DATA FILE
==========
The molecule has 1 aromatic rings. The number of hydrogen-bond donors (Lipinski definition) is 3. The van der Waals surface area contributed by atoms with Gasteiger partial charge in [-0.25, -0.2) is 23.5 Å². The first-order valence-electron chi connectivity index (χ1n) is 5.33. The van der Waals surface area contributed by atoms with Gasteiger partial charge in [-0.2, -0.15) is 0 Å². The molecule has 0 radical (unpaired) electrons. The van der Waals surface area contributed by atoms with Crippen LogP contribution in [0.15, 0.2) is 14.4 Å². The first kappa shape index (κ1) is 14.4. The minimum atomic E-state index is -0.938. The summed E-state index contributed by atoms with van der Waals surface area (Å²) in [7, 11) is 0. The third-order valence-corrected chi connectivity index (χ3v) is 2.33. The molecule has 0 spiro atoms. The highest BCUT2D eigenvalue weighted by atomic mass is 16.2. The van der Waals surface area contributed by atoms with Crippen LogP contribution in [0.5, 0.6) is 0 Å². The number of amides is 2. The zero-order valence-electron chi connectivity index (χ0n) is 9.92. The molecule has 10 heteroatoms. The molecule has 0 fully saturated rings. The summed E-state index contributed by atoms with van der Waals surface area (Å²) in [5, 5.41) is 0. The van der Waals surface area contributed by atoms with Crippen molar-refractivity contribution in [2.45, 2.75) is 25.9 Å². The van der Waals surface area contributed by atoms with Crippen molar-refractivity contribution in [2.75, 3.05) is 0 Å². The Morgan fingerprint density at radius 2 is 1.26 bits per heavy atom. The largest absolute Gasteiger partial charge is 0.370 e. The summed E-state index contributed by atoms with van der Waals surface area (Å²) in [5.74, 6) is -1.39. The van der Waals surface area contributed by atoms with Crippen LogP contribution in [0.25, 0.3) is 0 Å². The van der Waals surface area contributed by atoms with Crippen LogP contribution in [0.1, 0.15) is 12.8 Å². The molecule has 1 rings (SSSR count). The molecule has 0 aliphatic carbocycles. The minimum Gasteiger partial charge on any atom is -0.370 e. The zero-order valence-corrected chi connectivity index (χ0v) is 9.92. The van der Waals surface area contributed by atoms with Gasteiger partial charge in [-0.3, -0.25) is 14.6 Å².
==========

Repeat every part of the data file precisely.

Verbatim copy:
The molecule has 1 aromatic rings. The number of hydrogen-bond donors (Lipinski definition) is 3. The van der Waals surface area contributed by atoms with Gasteiger partial charge in [-0.25, -0.2) is 23.5 Å². The first-order valence-electron chi connectivity index (χ1n) is 5.33. The van der Waals surface area contributed by atoms with Gasteiger partial charge in [-0.2, -0.15) is 0 Å². The molecule has 0 radical (unpaired) electrons. The van der Waals surface area contributed by atoms with Crippen LogP contribution in [0.15, 0.2) is 14.4 Å². The first kappa shape index (κ1) is 14.4. The minimum atomic E-state index is -0.938. The summed E-state index contributed by atoms with van der Waals surface area (Å²) in [7, 11) is 0. The third-order valence-corrected chi connectivity index (χ3v) is 2.33. The molecule has 0 spiro atoms. The highest BCUT2D eigenvalue weighted by atomic mass is 16.2. The van der Waals surface area contributed by atoms with Crippen LogP contribution in [0.5, 0.6) is 0 Å². The number of amides is 2. The zero-order valence-electron chi connectivity index (χ0n) is 9.92. The molecule has 10 heteroatoms. The molecule has 0 fully saturated rings. The summed E-state index contributed by atoms with van der Waals surface area (Å²) in [5, 5.41) is 0. The van der Waals surface area contributed by atoms with Crippen molar-refractivity contribution in [2.45, 2.75) is 25.9 Å². The van der Waals surface area contributed by atoms with Crippen molar-refractivity contribution in [2.75, 3.05) is 0 Å². The Morgan fingerprint density at radius 2 is 1.26 bits per heavy atom. The largest absolute Gasteiger partial charge is 0.370 e. The summed E-state index contributed by atoms with van der Waals surface area (Å²) in [5.74, 6) is -1.39. The van der Waals surface area contributed by atoms with Crippen LogP contribution in [0.25, 0.3) is 0 Å². The van der Waals surface area contributed by atoms with Crippen LogP contribution in [0.1, 0.15) is 12.8 Å². The molecule has 1 rings (SSSR count). The molecule has 0 aliphatic carbocycles. The minimum Gasteiger partial charge on any atom is -0.370 e. The zero-order valence-corrected chi connectivity index (χ0v) is 9.92. The van der Waals surface area contributed by atoms with Gasteiger partial charge in [-0.3, -0.25) is 14.6 Å².